Posts Tagged ‘Ancient Rome’

h1

The Lupercalia Begins!

13 February, 2012

Welcome to another of the odd festival of Ancient Rome!  Today is the start of the Lupercalia, a purification ritual with very confusing origins.  (Purification was needed as February was considered ill-omened by the Romans.)

Palatine Hill, the cave is there somewhere

Palatine Hill

The ritual took place in a sacred cave, the Lupercal Cave, on Palatine Hill where two goats and a dog were sacrificed, to whom is still debated, but it was for purification and -as purification was linked to fertility- for fertility.  Two chosen boys, originally sons of the equestrian (aristocratic) order, who were marked on the forehead with the blood of the goats from the sword used to slain the sacrifice which was then wiped away with wool dipped in milk after which the boys must laugh(!).  The boys then took lashes made from the goat skin and run through the old boundaries of the city, dressed only in girdles of goatskin, striking people with the lashes.  Women would seek to be struck by these, offering their hands, as the touch of the lash was suppose to increase fertility, cure barrenness and ease the pains of childbirth.

Now, who exactly the sacrifices were to, where the ritual originated and many other details have been lost to the mists of time.  But a fascinating piece of history.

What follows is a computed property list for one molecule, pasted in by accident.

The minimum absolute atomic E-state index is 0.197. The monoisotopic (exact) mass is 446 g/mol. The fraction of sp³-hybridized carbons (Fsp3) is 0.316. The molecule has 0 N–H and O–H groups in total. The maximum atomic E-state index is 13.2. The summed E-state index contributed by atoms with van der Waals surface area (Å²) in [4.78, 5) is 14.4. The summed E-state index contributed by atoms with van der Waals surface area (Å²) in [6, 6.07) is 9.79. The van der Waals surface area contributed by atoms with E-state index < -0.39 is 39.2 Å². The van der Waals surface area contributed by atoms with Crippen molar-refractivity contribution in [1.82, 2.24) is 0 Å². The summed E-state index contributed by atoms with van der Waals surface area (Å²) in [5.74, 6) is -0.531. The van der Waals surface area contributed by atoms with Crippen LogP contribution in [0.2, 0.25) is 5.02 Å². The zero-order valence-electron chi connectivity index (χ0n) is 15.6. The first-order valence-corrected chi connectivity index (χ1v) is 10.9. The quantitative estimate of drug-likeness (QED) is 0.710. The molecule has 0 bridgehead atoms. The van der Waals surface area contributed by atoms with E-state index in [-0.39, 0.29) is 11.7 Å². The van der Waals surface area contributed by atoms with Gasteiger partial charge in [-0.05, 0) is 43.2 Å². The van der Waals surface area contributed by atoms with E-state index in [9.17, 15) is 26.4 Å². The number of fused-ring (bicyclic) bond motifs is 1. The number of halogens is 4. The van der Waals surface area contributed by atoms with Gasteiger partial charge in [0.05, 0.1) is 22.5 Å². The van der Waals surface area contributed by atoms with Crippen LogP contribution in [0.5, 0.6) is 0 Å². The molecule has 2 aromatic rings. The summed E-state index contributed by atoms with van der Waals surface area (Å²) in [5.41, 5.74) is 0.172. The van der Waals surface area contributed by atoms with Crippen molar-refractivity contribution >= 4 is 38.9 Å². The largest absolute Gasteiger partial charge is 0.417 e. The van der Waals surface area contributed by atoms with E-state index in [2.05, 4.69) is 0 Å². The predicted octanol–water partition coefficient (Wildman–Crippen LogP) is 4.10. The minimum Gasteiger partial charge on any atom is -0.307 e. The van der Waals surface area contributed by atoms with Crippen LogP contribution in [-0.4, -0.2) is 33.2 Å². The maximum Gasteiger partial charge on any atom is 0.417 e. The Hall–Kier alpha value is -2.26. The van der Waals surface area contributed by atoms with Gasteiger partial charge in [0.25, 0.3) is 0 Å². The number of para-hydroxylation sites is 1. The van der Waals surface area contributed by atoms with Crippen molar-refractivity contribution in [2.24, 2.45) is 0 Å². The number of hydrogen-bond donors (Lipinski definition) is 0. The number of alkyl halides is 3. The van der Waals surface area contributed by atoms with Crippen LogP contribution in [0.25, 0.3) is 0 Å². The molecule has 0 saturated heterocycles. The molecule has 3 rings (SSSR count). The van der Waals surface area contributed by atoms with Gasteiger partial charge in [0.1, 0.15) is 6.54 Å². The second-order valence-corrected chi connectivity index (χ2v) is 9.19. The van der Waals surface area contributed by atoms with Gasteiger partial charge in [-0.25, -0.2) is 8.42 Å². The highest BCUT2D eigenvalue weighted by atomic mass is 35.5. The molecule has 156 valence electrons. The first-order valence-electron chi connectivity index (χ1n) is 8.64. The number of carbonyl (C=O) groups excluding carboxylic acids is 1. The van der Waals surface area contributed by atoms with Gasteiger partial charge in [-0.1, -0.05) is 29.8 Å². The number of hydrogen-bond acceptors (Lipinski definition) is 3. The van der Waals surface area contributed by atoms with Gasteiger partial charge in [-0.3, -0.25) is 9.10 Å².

Notes: Photo by Rennett Stowe and used under a Creative Commons Attribution 2.0 Generic license.

h1

Cloacina’s Amulet – New Magic Item / A to Z Blogging Challenge [C]

4 April, 2011

The chosen of the goddess Cloacina serve a vital role, one that is often underappreciated by their fellow city dwellers.  By their tireless efforts, the sewers flow properly and the city is kept safe from filth and disease.

As the blessed of Cloacina, they are surprisingly clean in appearance (except when just coming off of underground work), in good health and their often have the happiest marriages, being blessed by their goddess in all areas that fall into her portfolio.

Cloacina’s Amulet

These amulets are made of silver but are always set with a sliver of simple stone, they show the goddess on one side and the symbol of the city on the other.  As long as their wearer is faithful to both Cloacina and their spouse, the amulet never need to be polished.

Read the rest of this entry ?

h1

Through the Lens of History XVII: “By Jove!” Roman Religion and Superstition

13 December, 2010

Through the Lens of History: Using History for Better Gaming
Vision XVII: By Jove! Roman Religion and Superstition

The thief who stole this, may you consume his blood and take it away, Lord Neptune.”
– Inscription on a Roman curse

The Roman World of the Republic and Empire was rife with gods, cults, rituals and superstitions. Few events were so unimportant that they did not need the blessing of the gods and the approval of the heavens. Seeking divine approval for actions taken – and yet to be taken – was an important part of Roman civic and personal life.

Equally, the Romans believed magic and spirits were everywhere and that everyday life was rife with tasks to avoid ill fortune and bad luck. This vision looks at how to incorporate these thoughts into play.

Read the rest of this entry ?

h1

Through the Lens of History 15 – Latrones – Bandits in the Roman Republic and Empire

15 October, 2010

Through the Lens of History: Using History for Better Gaming
Vision XV: “Latrones
Bandits in the Roman Republic and Empire